The National Platform for the Rights of the Disabled (NPRD) expresses its strong opposition to the proposal to  repeal the National Trust Act. 

Enacted in 1999, the intended aim of the NT Act was the welfare and empowerment of certain categories of disabilities – intellectually disabled, Autism, Cerebral Palsy and those with multiple disabilities. 

It is imperative that the NT Act be harmonised with the provisions of the United Nations Convention on Rights of Persons with Disabilities (UNCRPD), which India had signed in 2007. Consequent to this, we had also enacted the Rights of Persons with Disabilities Act in 2016. The inexplicable delay in amending the Act notwithstanding,  the proposal to repeal the Act in its entirety is unacceptable. 

The NT has been without a full time chairperson for the last six years. Its Board has been made redundant and it is functioning in an undemocratic manner relying heavily on the bureaucracy.

Despite its many drawbacks and non-fulfilment of its mandate, there are several schemes and programs that are run by the National Trust, especially the Niramaya Group Insurance scheme, from the income derived from the Rs. 100 crore corpus that the NT has. Over the years, the NT has been starved of funds. In all likelihood, it is apprehended, these schemes would be abandoned given the fact that the proposal has emanated from the Department of Expenditure, Ministry of Finance, in the name of “austerity”.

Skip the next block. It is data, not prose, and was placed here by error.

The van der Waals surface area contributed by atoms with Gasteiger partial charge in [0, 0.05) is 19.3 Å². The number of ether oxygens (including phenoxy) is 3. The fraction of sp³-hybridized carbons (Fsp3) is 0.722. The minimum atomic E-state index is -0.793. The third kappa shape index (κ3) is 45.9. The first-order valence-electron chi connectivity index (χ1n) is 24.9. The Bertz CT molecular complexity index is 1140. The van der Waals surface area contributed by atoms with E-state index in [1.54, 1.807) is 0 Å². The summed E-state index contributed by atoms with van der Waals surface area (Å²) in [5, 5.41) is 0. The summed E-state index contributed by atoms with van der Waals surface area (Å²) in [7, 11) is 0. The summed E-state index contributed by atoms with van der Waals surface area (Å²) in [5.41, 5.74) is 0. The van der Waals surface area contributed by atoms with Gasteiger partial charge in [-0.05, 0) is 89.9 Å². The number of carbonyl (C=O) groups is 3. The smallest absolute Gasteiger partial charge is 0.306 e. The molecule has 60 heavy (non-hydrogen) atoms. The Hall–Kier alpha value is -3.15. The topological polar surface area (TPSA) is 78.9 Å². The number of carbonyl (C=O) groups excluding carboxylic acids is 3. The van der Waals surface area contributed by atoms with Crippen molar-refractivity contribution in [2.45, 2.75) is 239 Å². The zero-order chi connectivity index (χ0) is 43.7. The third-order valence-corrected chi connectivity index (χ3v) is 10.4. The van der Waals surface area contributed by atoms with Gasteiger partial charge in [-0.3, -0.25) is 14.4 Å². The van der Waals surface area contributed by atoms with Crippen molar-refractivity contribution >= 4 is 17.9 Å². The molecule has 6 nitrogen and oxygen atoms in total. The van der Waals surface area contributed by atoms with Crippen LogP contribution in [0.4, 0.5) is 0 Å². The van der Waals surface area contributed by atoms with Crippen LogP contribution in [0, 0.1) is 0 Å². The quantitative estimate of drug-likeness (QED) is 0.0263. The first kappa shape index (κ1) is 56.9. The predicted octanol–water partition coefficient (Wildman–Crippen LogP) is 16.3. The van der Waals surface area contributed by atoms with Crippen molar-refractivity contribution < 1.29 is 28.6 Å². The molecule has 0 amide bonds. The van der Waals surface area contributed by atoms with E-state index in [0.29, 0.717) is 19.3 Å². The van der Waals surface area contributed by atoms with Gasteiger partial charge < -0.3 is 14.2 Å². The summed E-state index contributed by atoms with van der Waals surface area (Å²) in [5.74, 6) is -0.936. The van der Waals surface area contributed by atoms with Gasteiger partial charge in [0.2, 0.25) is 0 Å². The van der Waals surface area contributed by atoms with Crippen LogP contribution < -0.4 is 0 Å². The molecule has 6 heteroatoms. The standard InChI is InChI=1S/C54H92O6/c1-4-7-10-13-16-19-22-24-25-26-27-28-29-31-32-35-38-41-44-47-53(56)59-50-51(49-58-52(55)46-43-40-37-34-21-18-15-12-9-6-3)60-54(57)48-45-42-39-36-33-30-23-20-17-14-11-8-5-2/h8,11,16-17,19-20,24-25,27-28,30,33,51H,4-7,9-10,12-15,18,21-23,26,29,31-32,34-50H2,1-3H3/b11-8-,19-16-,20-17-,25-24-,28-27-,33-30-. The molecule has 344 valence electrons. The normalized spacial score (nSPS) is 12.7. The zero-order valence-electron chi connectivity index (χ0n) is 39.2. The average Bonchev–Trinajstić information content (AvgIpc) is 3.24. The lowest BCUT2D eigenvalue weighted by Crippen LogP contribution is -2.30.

The government would be better advised not to move forward to amend, least of all repeal, any law that concerns persons with disabilities without proper consultations and taking their concerns into account. It seems not to have learnt lessons from the experience of being forced to withdraw proposed amendments to the RPD Act, in the face of stiff opposition, not too long back.